The purpose of the reports prescribed in paragraph (i) of the clause is to provide DOE's CFO, IG, and COs with confidence in the contractor's system of financial controls. DOE currently receives annual reports and annual plans from the DOE M&O contractor for two of the three required crucial reports. The third report, specified by the final rule as a requirement of the Internal Audit Implementation Plan, is critical to the Government's assurance and confidence in the M&O contractor's financial controls system. By providing the Internal Audit Implementation Plan, the M&O contractor will provide DOE with information about the operation of the contractor's internal audit function, which is important in establishing DOE's ability to rely on the contractor's internal audit organization to perform operational and financial audits, including incurred cost audits, and assessing the adequacy of the contractor's management control systems.

Current policy already exists for contracting officers to be empowered and operate under statutory mandates permitting them to make unilateral decisions, such as a reasonableness determination that is a common practice in Federal contract administration. The contracting officers must have the flexibility, as compelled by their authority, to make prudent decisions that are fair, reasonable and supportable.

DOE believes that this rule provides the necessary framework for a systematic process for use by its M&O contractors in the organization and operation of their internal audit function. The Government needs reasonable assurance that the contractor has an effective internal control structure for accountability and control over its funds. The Government also needs reasonable assurance that the contractor is complying with Federal laws and regulations and the terms and conditions of the contract related to the use of funds. The changes made by this final rule will maximize the overall audit coverage of the contractor's operations and fulfill the IG's responsibility for auditing the costs Start Printed Page 29079incurred by all M&O contractors. The changes made by the final rule will better ensure DOE's efficient use of available audit resources by allowing the IG to rely on the work of the M&O contractor's internal audit organization.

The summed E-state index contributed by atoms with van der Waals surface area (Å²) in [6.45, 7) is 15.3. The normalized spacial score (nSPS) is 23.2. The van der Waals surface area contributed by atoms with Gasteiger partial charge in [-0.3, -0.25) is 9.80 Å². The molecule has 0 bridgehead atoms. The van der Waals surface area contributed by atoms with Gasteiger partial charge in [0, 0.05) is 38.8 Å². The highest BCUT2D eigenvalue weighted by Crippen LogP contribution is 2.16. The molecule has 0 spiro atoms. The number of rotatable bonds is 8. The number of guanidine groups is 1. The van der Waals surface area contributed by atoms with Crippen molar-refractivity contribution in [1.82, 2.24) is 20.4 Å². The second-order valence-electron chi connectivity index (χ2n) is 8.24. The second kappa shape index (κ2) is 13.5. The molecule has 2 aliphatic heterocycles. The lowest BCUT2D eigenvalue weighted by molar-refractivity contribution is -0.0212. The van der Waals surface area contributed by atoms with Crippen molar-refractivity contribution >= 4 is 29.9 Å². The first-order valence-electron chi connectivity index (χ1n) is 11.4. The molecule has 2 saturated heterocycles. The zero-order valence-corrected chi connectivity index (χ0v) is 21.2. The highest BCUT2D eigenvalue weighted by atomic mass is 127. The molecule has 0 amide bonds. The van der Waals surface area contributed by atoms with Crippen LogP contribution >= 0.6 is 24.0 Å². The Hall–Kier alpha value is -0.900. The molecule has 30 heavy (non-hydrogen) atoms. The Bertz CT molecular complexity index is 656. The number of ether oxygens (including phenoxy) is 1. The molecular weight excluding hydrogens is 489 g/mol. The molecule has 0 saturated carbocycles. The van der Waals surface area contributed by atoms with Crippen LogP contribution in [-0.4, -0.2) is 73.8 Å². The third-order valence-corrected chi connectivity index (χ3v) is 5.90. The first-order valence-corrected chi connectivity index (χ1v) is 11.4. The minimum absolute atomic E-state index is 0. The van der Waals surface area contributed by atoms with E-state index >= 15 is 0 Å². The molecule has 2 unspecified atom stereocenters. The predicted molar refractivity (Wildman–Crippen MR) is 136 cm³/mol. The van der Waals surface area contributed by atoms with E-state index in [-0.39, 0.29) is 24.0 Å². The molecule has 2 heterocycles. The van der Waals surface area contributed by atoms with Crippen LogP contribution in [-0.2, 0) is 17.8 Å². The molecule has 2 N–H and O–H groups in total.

One commenter separately made a comment relating to contract provisions it specifically negotiated and Chapter 70.4 of the Acquisition Guide, respectively. This comment is outside the scope of this rule.

Comments on Remedies Requirements

Comment: Three commenters made comments opposing the stated remedies of paragraph (j) of proposed § 970.5232-3. That paragraph would allow the DOE contracting officer unilaterally to suspend or revoke, in whole or in part, access to the Special Banking Financial Institution Accounts. The commenters asserted that the affected contractors would be subjected to greater risk, without any commensurate increase in associated fee, under such a contract. The commenters also stated that if the M&O contractor's use of the special financial institution account is revoked, there are no criteria for providing alternative compensation to the contractor for use of its working capital. Finally, the commenters contend there is no requirement for the use of this special financial institution account to be restored without undue delay.

One commenter stated that paragraph (j) of the proposed § 970.5232-3 is not consistent with Federal acquisition policy, as expressed in the Federal Acquisition Regulation (FAR) 31.201-2 Determining allowability.